The National Joint Operational and Intelligence Structure (Natjoints) has at 22:00 20 March arrested more than 550 protestors during the EFF national shutdown.

This is for amongst others public violence, intimidation, damage to critical infrastructure, theft and attempted looting.

Also read: 87 arrested during EFF’s national shutdown in the last 12 hours

Of those arrested, Gauteng recorded the highest number of arrests with 149. The Northern Cape recorded the second highest number with 95 arrests. The Eastern Cape also saw 80 protestors arrested, followed by Free State with 64 arrests.

The number of tyres that were confiscated throughout the country remains at 24 300. These were tyres that were strategically placed for acts of criminality.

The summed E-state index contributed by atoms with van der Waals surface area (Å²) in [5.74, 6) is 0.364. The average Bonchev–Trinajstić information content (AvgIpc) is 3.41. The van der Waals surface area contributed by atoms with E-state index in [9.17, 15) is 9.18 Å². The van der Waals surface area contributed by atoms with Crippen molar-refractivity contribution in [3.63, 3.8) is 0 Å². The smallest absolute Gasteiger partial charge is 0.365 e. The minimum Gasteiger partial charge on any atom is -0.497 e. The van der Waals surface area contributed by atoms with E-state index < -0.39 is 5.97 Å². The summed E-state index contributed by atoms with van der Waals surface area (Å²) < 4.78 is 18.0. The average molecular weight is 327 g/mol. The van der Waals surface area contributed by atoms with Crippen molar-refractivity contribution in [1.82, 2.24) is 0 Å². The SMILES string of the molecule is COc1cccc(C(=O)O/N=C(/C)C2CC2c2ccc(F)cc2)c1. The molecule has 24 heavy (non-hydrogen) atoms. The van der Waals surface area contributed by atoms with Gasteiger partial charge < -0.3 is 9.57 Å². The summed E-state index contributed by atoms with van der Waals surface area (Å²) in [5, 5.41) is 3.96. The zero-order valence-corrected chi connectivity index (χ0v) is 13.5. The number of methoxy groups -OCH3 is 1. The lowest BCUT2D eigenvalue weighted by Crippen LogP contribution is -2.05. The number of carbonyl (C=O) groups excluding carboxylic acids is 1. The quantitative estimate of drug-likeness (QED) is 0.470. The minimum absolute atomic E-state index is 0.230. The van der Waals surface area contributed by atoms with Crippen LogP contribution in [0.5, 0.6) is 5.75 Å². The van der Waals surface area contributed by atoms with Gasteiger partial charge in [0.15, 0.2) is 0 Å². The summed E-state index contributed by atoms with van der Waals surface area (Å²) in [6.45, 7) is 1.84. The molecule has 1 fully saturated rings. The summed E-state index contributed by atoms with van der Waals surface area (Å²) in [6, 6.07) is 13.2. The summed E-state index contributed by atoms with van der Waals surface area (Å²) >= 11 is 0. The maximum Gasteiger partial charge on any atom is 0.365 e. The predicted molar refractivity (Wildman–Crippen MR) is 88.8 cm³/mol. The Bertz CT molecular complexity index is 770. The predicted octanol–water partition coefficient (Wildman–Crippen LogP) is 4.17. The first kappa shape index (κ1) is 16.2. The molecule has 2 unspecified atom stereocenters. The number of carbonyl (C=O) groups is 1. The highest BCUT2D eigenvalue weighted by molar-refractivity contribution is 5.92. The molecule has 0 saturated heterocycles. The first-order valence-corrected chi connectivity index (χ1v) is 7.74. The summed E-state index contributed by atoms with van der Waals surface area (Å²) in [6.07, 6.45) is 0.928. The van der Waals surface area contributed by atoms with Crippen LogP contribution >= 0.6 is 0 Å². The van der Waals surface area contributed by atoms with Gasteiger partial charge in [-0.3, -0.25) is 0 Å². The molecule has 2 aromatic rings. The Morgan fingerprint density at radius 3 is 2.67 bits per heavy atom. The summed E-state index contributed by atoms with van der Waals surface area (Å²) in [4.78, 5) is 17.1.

“Natjoints is satisfied with the manner in which the integrated law enforcement deployments have exercised their authority in ensuring law and order in the country thus far,” they said in an update on Monday evening.

The Natjoints was working closely with various stakeholders in the security Cluster.

“The Natjoints is therefore pleased to report that it has delivered on its promise to the inhabitants of this country. In ensuring that the measures that are in place enabled businesses and services to operate with minimum incidents of criminality reported throughout the country.”

They also commended the members of the Community Police Forums (CPF). Neighbourhood watches and other community structures are also commended for their supportive role.

Also read: ICYMI: Limpopo N1 Toll fees as of March 2023

Also the transport sector, especially the South African National Taxi Council (SANTACO) and National Taxi Alliance (NTI).

“The Natjoints takes this opportunity to appreciate the protest that proceeded in a peaceful and orderly manner in Pretoria. In the rest of the country, those who were found to be contravening the law were dealt with accordingly, within the ambit of the law.”

Meanwhile, EFF leader Julius Malema has described the shutdown as the most successful in South Africa.